The Washington Post
Disabled voters sue after Wis. court limits how absentee ballots can be cast
Plaintiffs say new regimen violates their rights
MADISON, WIS. — Four disabled people are asking a federal judge to ensure they can vote this fall after the Wisconsin Supreme Court limited how absentee ballots can be cast.
In a 4-3 ruling this month, the state’s high court ruled that voters could not give their completed absentee ballots to someone else to turn in for them.
That policy will make it impossible or extremely difficult for some voters to cast ballots, according to the lawsuit filed Friday in a federal court in Madison.
The lawsuit asks the federal court to allow disabled voters to give their ballots to others to return for them, arguing that the new regimen in Wisconsin violates the U.S. Constitution, the Voting Rights Act, the Civil Rights Act and the Americans With Disabilities Act.
The lawsuit reignites a dispute over how ballots are returned in a battleground state in the run-up to elections for governor and U.S. senator. Absentee ballots have already been sent to voters for the Aug. 9 primaries.
The state Supreme Court ruling from this month also banned the use of absentee ballot drop boxes. The lawsuit does not seek to overturn that part of the decision.
Instead it focuses on part of the ruling that found voters can turn in only their own ballots when they visit an election clerk’s office.
Supporters of the decision said that part of the ruling would help prevent what they dismiss as “ballot harvesting,” in which partisan groups pick up ballots from voters and turn them over to election officials.
Critics argued that the ruling went too far because it prevents someone from returning the ballots of their family members when they turn in their own.
Those who filed Friday’s lawsuit said the high court’s ruling is dire for them and will prevent them from voting.
Among those bringing the lawsuit is Timothy Carey, who is unable to move his body because he has Duchenne muscular dystrophy.
Visiting the polls in person is extremely difficult for him because he requires the use of a ventilator and other medical equipment. It’s also dangerous for him because his immune system would have difficulty fighting off the coronavirus.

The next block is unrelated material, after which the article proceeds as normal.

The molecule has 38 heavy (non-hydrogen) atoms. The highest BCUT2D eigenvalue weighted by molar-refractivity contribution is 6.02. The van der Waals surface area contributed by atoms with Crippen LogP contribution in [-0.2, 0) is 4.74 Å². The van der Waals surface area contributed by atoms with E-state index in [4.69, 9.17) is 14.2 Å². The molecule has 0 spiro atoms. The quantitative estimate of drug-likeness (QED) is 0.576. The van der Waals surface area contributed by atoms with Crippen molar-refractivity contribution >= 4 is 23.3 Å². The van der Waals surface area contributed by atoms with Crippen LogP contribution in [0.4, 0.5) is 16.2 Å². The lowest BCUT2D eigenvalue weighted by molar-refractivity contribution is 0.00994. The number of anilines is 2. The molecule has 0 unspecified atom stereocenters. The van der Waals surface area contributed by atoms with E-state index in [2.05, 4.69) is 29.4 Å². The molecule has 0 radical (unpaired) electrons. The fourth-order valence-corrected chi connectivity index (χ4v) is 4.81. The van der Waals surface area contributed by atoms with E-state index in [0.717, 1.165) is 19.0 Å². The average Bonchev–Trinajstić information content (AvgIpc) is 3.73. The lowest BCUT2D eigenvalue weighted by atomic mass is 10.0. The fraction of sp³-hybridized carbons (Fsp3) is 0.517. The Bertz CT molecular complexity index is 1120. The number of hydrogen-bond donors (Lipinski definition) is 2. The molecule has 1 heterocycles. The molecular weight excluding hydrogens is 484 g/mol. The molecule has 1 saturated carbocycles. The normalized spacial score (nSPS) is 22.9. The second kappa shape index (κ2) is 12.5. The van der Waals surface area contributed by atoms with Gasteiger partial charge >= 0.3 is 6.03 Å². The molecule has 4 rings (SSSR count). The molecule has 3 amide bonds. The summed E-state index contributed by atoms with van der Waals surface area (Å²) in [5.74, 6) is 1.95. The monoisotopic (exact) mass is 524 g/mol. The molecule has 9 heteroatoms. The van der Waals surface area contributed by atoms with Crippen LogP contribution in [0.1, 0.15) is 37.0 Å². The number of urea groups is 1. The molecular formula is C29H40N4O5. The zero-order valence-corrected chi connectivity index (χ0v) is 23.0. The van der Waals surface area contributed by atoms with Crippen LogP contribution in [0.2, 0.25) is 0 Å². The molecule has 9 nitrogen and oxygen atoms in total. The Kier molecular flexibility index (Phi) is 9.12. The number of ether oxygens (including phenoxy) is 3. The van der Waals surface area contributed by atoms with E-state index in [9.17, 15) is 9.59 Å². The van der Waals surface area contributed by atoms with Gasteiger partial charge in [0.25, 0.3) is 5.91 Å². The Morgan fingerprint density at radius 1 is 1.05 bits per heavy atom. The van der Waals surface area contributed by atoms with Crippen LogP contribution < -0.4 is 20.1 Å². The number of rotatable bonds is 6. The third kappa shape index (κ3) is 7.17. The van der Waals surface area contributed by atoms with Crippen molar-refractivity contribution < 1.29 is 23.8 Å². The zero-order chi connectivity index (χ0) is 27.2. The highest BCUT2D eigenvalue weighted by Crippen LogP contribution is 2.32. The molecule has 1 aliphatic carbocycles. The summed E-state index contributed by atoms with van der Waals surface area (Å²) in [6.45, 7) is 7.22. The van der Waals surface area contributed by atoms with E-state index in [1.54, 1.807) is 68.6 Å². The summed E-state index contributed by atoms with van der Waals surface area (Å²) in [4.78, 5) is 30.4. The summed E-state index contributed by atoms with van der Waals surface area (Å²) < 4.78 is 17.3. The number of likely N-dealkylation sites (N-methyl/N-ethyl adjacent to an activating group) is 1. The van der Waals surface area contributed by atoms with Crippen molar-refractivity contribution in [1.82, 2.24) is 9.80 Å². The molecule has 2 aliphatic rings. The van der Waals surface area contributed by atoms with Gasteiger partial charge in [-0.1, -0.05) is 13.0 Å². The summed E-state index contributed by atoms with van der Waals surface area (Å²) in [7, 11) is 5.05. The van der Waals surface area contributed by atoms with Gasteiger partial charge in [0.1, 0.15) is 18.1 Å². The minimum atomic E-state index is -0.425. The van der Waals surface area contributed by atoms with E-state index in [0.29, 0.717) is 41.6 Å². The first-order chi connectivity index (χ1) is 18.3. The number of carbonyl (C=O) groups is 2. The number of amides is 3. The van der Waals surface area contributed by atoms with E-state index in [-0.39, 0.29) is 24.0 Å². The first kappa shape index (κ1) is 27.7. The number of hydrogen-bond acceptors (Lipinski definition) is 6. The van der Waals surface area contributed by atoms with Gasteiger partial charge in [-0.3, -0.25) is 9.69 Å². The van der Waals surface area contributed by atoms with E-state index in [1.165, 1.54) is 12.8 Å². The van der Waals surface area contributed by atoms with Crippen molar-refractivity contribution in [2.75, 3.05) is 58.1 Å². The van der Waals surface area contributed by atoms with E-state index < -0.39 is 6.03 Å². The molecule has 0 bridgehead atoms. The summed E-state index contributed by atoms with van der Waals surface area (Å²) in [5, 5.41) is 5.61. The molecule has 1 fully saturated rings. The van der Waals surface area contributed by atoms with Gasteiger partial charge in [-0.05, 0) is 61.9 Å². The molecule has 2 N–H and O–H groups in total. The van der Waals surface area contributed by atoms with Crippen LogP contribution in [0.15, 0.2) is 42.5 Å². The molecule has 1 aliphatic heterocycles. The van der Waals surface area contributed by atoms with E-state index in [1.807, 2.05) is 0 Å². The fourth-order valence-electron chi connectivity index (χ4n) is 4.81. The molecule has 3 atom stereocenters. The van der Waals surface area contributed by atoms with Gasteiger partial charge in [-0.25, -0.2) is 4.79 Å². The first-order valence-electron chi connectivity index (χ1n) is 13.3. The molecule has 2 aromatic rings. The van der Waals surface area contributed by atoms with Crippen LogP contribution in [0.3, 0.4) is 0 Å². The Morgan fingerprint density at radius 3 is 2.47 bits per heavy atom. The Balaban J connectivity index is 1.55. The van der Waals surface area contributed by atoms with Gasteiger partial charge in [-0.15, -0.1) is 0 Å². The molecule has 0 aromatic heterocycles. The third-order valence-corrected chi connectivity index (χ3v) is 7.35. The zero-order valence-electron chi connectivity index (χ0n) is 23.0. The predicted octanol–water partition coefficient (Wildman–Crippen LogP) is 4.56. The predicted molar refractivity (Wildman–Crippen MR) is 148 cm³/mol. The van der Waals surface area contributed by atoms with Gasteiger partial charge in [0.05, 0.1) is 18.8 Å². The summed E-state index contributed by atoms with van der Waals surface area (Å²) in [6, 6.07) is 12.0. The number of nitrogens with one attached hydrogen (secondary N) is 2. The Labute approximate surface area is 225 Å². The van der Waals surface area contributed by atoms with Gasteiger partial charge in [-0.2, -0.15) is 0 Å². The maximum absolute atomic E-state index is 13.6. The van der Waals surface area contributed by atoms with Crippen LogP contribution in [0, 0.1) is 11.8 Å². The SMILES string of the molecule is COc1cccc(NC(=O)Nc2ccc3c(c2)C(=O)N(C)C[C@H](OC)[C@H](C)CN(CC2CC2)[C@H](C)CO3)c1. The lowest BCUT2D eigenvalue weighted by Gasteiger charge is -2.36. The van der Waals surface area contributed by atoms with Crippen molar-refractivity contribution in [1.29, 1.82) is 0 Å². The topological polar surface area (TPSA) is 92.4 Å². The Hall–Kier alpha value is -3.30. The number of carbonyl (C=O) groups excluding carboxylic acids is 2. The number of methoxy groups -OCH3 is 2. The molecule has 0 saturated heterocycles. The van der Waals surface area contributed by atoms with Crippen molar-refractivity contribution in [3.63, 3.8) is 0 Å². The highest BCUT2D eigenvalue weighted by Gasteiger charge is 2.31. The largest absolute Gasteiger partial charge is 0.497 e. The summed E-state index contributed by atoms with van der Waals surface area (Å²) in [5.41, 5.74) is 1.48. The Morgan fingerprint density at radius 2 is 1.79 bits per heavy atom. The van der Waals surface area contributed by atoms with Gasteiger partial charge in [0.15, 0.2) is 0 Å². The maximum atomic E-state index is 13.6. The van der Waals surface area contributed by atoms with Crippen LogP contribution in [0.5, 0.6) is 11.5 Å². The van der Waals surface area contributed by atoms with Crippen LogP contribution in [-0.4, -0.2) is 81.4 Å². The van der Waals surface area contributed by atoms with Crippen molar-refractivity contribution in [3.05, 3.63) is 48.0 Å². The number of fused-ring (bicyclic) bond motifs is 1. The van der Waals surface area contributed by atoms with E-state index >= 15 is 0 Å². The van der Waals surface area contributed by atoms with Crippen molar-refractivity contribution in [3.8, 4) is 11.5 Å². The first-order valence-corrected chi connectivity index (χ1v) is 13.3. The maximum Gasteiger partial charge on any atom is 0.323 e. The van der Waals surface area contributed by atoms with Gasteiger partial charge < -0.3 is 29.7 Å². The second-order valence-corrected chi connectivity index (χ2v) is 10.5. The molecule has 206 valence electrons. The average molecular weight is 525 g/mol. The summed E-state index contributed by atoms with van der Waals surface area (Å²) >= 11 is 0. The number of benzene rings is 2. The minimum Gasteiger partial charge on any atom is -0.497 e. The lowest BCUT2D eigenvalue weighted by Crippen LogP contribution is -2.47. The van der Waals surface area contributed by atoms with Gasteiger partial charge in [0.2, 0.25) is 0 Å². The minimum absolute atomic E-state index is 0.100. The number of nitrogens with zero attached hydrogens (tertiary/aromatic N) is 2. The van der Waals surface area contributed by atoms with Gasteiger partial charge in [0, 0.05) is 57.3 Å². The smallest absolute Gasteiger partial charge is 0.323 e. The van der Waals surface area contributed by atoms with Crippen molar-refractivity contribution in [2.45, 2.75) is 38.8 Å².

Carey, who has voted absentee for more than three decades, can’t place his own ballot in the mail or turn it in to a clerk because he doesn’t have the use of his hands.
After the Wisconsin Supreme Court issued a preliminary ruling in March limiting how absentee ballots could be returned, Carey said he was furious.
While the state Supreme Court ruling said voters could not give their ballots to someone else to turn in for them in person, it did not address whether they could have someone else place them in the mail for them. But days after the ruling, the director of the state elections commission, Meagan Wolfe, told reporters that “the voter is the one required to mail their ballot.”
The lawsuit argues that stance makes it impossible for Carey and the others who brought the lawsuit to vote.
“Now Plaintiffs are faced with an impossible, and unlawful, choice: Abstain from voting altogether or risk that their ballots will be invalidated, or that their only available method to vote absentee (ballot-return assistance) could subject them to prosecution,” their attorney, Scott Thompson, wrote in the lawsuit.
Carey and the others brought their lawsuit with the help of Law Forward, a liberal nonprofit law firm based in Madison focused on voting rights. The group represented Disability Rights Wisconsin and other groups in the lawsuit before the Wisconsin Supreme Court.
Attorney General Josh Kaul (D), who is defending the state elections panel, argued in a statement that state law allows voters to have someone else put their ballots in the mail for them. “Every eligible voter in Wisconsin should be able to cast a ballot,” he said.